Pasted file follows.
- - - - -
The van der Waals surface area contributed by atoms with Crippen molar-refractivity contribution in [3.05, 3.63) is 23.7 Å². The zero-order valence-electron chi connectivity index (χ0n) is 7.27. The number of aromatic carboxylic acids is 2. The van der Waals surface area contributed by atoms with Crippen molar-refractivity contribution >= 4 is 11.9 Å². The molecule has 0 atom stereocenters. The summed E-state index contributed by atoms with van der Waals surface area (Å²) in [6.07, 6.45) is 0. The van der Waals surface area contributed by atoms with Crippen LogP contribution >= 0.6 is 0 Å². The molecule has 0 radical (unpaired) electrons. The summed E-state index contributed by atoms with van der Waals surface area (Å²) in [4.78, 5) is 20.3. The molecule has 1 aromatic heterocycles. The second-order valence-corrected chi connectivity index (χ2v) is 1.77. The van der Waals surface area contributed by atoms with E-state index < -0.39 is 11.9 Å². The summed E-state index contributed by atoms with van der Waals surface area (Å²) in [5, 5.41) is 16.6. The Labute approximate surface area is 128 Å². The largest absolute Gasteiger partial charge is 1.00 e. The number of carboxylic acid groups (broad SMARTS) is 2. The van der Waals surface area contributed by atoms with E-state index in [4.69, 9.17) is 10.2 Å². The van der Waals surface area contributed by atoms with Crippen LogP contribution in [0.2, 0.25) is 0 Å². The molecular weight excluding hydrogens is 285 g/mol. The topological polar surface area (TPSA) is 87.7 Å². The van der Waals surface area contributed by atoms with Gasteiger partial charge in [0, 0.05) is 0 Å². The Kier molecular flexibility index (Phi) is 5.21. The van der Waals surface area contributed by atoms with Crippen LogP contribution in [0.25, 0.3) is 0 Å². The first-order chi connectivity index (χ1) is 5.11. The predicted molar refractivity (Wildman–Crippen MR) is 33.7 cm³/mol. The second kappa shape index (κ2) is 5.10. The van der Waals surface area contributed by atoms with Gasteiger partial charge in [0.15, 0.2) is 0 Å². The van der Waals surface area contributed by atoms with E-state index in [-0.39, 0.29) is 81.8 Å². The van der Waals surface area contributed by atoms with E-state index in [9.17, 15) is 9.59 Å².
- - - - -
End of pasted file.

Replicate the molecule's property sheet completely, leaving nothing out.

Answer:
The van der Waals surface area contributed by atoms with Crippen molar-refractivity contribution in [3.05, 3.63) is 23.7 Å². The zero-order valence-electron chi connectivity index (χ0n) is 7.27. The number of aromatic carboxylic acids is 2. The van der Waals surface area contributed by atoms with Crippen molar-refractivity contribution >= 4 is 11.9 Å². The molecule has 0 atom stereocenters. The summed E-state index contributed by atoms with van der Waals surface area (Å²) in [6.07, 6.45) is 0. The van der Waals surface area contributed by atoms with Crippen LogP contribution >= 0.6 is 0 Å². The molecule has 0 radical (unpaired) electrons. The summed E-state index contributed by atoms with van der Waals surface area (Å²) in [4.78, 5) is 20.3. The molecule has 1 aromatic heterocycles. The second-order valence-corrected chi connectivity index (χ2v) is 1.77. The van der Waals surface area contributed by atoms with E-state index < -0.39 is 11.9 Å². The summed E-state index contributed by atoms with van der Waals surface area (Å²) in [5, 5.41) is 16.6. The Labute approximate surface area is 128 Å². The largest absolute Gasteiger partial charge is 1.00 e. The number of carboxylic acid groups (broad SMARTS) is 2. The van der Waals surface area contributed by atoms with E-state index in [4.69, 9.17) is 10.2 Å². The van der Waals surface area contributed by atoms with Crippen LogP contribution in [0.2, 0.25) is 0 Å². The molecular weight excluding hydrogens is 285 g/mol. The topological polar surface area (TPSA) is 87.7 Å². The van der Waals surface area contributed by atoms with Gasteiger partial charge in [0, 0.05) is 0 Å². The Kier molecular flexibility index (Phi) is 5.21. The van der Waals surface area contributed by atoms with Crippen LogP contribution in [0.25, 0.3) is 0 Å². The first-order chi connectivity index (χ1) is 5.11. The predicted molar refractivity (Wildman–Crippen MR) is 33.7 cm³/mol. The second kappa shape index (κ2) is 5.10. The van der Waals surface area contributed by atoms with Gasteiger partial charge in [0.15, 0.2) is 0 Å². The van der Waals surface area contributed by atoms with E-state index in [-0.39, 0.29) is 81.8 Å². The van der Waals surface area contributed by atoms with E-state index in [9.17, 15) is 9.59 Å².